But false prophets also arose among the people, just as there will be false teachers among you, who will secretly bring in destructive heresies, even denying the Master who bought them, bringing upon themselves swift destruction. And many will follow their licentiousness, and because of them the way of truth will be reviled. And in their greed they will exploit you with false words; from of old their condemnation has not been idle, and their destruction has not been asleep.

For if God did not spare the angels when they sinned, but cast them into hell and committed them to pits of nether gloom to be kept until the judgment; if he did not spare the ancient world, but preserved Noah, a herald of righteousness, with seven other persons, when he brought a flood upon the world of the ungodly; if by turning the cities of Sodom and Gomor′rah to ashes he condemned them to extinction and made them an example to those who were to be ungodly; and if he rescued righteous Lot, greatly distressed by the licentiousness of the wicked (for by what that righteous man saw and heard as he lived among them, he was vexed in his righteous soul day after day with their lawless deeds), then the Lord knows how to rescue the godly from trial, and to keep the unrighteous under punishment until the day of judgment, and especially those who indulge in the lust of defiling passion and despise authority.

–2 Peter 2:1-10a

Posted in Theology: Scripture

From the Morning Bible Readings

But there will be no gloom for her that was in anguish. In the former time he brought into contempt the land of Zeb′ulun and the land of Naph′tali, but in the latter time he will make glorious the way of the sea, the land beyond the Jordan, Galilee of the nations.

The people who walked in darkness
have seen a great light;
those who dwelt in a land of deep darkness,
on them has light shined.
Thou hast multiplied the nation,
thou hast increased its joy;
they rejoice before thee
as with joy at the harvest,
as men rejoice when they divide the spoil.
For the yoke of his burden,
and the staff for his shoulder,
the rod of his oppressor,
thou hast broken as on the day of Mid′ian.
For every boot of the tramping warrior in battle tumult
and every garment rolled in blood
will be burned as fuel for the fire.
For to us a child is born,
to us a son is given;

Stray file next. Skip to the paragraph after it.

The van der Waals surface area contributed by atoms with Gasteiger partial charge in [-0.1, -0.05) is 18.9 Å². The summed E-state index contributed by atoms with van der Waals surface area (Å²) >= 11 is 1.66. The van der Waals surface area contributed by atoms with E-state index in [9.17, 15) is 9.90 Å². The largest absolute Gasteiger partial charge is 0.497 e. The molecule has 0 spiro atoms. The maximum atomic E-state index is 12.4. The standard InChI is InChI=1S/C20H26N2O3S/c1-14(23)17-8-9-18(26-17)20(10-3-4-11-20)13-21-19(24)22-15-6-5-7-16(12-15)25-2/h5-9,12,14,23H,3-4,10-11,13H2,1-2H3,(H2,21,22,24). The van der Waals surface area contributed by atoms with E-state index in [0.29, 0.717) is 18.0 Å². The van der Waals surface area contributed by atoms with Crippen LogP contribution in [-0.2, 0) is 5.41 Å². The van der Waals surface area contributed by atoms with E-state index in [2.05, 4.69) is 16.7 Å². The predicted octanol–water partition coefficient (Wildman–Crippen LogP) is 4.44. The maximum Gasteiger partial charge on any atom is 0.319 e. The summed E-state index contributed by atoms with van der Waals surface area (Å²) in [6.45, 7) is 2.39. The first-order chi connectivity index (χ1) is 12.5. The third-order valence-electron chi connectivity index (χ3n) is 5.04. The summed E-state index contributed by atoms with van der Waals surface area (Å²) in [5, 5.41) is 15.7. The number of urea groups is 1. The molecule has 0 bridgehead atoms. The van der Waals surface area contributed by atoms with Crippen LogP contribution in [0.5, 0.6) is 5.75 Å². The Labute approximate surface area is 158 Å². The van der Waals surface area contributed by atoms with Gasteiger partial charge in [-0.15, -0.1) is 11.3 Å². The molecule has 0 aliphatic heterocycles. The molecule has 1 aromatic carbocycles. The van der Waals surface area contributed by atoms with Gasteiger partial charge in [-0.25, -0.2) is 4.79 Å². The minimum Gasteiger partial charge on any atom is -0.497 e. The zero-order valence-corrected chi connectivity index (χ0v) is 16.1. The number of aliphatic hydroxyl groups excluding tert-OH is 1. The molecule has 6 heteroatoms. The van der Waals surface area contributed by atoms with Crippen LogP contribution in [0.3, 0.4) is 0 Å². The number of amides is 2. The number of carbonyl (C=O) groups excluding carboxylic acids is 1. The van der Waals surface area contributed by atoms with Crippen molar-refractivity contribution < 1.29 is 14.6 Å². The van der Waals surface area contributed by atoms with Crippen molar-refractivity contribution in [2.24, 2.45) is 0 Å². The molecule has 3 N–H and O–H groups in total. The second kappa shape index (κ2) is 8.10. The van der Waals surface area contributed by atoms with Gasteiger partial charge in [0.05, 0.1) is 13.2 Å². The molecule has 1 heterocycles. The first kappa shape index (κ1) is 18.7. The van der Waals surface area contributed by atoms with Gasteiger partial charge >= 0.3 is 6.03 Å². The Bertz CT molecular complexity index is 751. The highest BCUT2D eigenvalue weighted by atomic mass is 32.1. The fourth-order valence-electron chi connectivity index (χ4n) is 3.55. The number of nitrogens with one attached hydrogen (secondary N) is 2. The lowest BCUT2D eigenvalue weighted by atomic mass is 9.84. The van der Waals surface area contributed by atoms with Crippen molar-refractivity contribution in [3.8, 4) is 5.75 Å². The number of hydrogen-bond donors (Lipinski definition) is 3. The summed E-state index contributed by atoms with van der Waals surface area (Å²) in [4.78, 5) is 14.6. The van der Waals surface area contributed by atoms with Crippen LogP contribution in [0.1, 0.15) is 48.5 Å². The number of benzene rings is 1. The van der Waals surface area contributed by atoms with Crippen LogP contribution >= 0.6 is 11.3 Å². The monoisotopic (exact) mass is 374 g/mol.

and the government will be upon his shoulder,
and his name will be called
“Wonderful Counselor, Mighty God,
Everlasting Father, Prince of Peace.”
Of the increase of his government and of peace
there will be no end,
upon the throne of David, and over his kingdom,
to establish it, and to uphold it
with justice and with righteousness
from this time forth and for evermore.
The zeal of the Lord of hosts will do this.

–Isaiah 9:1-7

Posted in Theology: Scripture

From the Morning Scripture Readings

Behold, I and the children whom the Lord has given me are signs and portents in Israel from the Lord of hosts, who dwells on Mount Zion. And when they say to you, “Consult the mediums and the wizards who chirp and mutter,” should not a people consult their God? Should they consult the dead on behalf of the living?

–Isaiah 8_18-19

Posted in Theology: Scripture

John Stott–‘there is a great need in the contemporary world for more Christian anger’

I go further and say that there is a great need in the contemporary world for more Christian anger. We human beings compromise with sin in a way in which God never does. In the face of blatant evil we should be indignant not tolerant, angry not apathetic. If God hates sin, his people should hate it too. If evil arouses his anger, it should arouse ours also. ‘Hot indignation seizes me because of the wicked, who forsake thy law.’ What other reaction can wickedness be expected to provoke in those who love God?

It is particularly noteworthy that the apostle introduces this reference to anger in a letter devoted to God’s new society of love, and in a paragraph concerned with harmonious relationships. He does so because true peace is not identical with appeasement. ‘In such a world as this,’ comments E. K. Simpson, ‘the truest peacemaker may have to assume the role of a peace-breaker as a sacred obligation.’

–John Stott, The Message of Ephesians (Bible Speaks Today) [Downer’s Grove, Ill. IVP Academic, 1984), pp. 107-108, to be quoted in my adult ed class

Posted in Theology: Scripture

From the Morning Scripture Readings

Because thy steadfast love is better than life, my lips will praise thee. So I will bless thee as long as I live; I will lift up my hands and call on thy name. My soul is feasted as with marrow and fat, and my mouth praises thee with joyful lips, when I think of thee upon my bed, and meditate on thee in the watches of the night; for thou hast been my help, and in the shadow of thy wings I sing for joy.

–Psalm 63:3-7

Posted in Theology: Scripture